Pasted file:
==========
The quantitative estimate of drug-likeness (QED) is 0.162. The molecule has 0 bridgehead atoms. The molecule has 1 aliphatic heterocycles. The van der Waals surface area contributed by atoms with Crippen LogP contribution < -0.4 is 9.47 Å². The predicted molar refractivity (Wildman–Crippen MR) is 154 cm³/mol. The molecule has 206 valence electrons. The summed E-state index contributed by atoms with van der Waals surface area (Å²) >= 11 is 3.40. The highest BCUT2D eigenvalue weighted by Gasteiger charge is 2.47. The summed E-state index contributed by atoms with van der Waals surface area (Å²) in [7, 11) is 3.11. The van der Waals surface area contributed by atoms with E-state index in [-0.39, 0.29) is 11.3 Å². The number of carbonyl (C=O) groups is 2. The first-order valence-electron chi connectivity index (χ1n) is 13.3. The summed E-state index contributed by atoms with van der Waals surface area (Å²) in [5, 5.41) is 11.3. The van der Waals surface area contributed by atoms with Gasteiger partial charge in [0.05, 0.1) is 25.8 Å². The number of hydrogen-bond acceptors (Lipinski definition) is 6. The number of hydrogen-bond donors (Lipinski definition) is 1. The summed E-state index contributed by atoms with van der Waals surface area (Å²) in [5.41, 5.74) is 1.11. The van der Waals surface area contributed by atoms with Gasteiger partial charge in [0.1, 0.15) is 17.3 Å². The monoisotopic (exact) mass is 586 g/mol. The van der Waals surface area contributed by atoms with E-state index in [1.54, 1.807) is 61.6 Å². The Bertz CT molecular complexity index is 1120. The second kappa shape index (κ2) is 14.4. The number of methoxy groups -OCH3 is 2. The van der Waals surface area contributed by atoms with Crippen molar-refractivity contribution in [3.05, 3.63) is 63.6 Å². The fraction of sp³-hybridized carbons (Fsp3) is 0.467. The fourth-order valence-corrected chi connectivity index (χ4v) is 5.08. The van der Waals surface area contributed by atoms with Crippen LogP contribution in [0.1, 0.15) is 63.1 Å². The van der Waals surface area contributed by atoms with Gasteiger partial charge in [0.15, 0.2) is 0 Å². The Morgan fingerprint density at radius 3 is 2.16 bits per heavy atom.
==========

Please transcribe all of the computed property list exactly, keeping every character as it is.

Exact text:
The quantitative estimate of drug-likeness (QED) is 0.162. The molecule has 0 bridgehead atoms. The molecule has 1 aliphatic heterocycles. The van der Waals surface area contributed by atoms with Crippen LogP contribution < -0.4 is 9.47 Å². The predicted molar refractivity (Wildman–Crippen MR) is 154 cm³/mol. The molecule has 206 valence electrons. The summed E-state index contributed by atoms with van der Waals surface area (Å²) >= 11 is 3.40. The highest BCUT2D eigenvalue weighted by Gasteiger charge is 2.47. The summed E-state index contributed by atoms with van der Waals surface area (Å²) in [7, 11) is 3.11. The van der Waals surface area contributed by atoms with E-state index in [-0.39, 0.29) is 11.3 Å². The number of carbonyl (C=O) groups is 2. The first-order valence-electron chi connectivity index (χ1n) is 13.3. The summed E-state index contributed by atoms with van der Waals surface area (Å²) in [5, 5.41) is 11.3. The van der Waals surface area contributed by atoms with Gasteiger partial charge in [0.05, 0.1) is 25.8 Å². The number of hydrogen-bond acceptors (Lipinski definition) is 6. The number of hydrogen-bond donors (Lipinski definition) is 1. The summed E-state index contributed by atoms with van der Waals surface area (Å²) in [5.41, 5.74) is 1.11. The van der Waals surface area contributed by atoms with Gasteiger partial charge in [0.1, 0.15) is 17.3 Å². The monoisotopic (exact) mass is 586 g/mol. The van der Waals surface area contributed by atoms with E-state index in [1.54, 1.807) is 61.6 Å². The Bertz CT molecular complexity index is 1120. The second kappa shape index (κ2) is 14.4. The number of methoxy groups -OCH3 is 2. The van der Waals surface area contributed by atoms with Crippen molar-refractivity contribution in [3.05, 3.63) is 63.6 Å². The fraction of sp³-hybridized carbons (Fsp3) is 0.467. The fourth-order valence-corrected chi connectivity index (χ4v) is 5.08. The van der Waals surface area contributed by atoms with Crippen LogP contribution in [0.1, 0.15) is 63.1 Å². The van der Waals surface area contributed by atoms with Gasteiger partial charge in [0.15, 0.2) is 0 Å². The Morgan fingerprint density at radius 3 is 2.16 bits per heavy atom.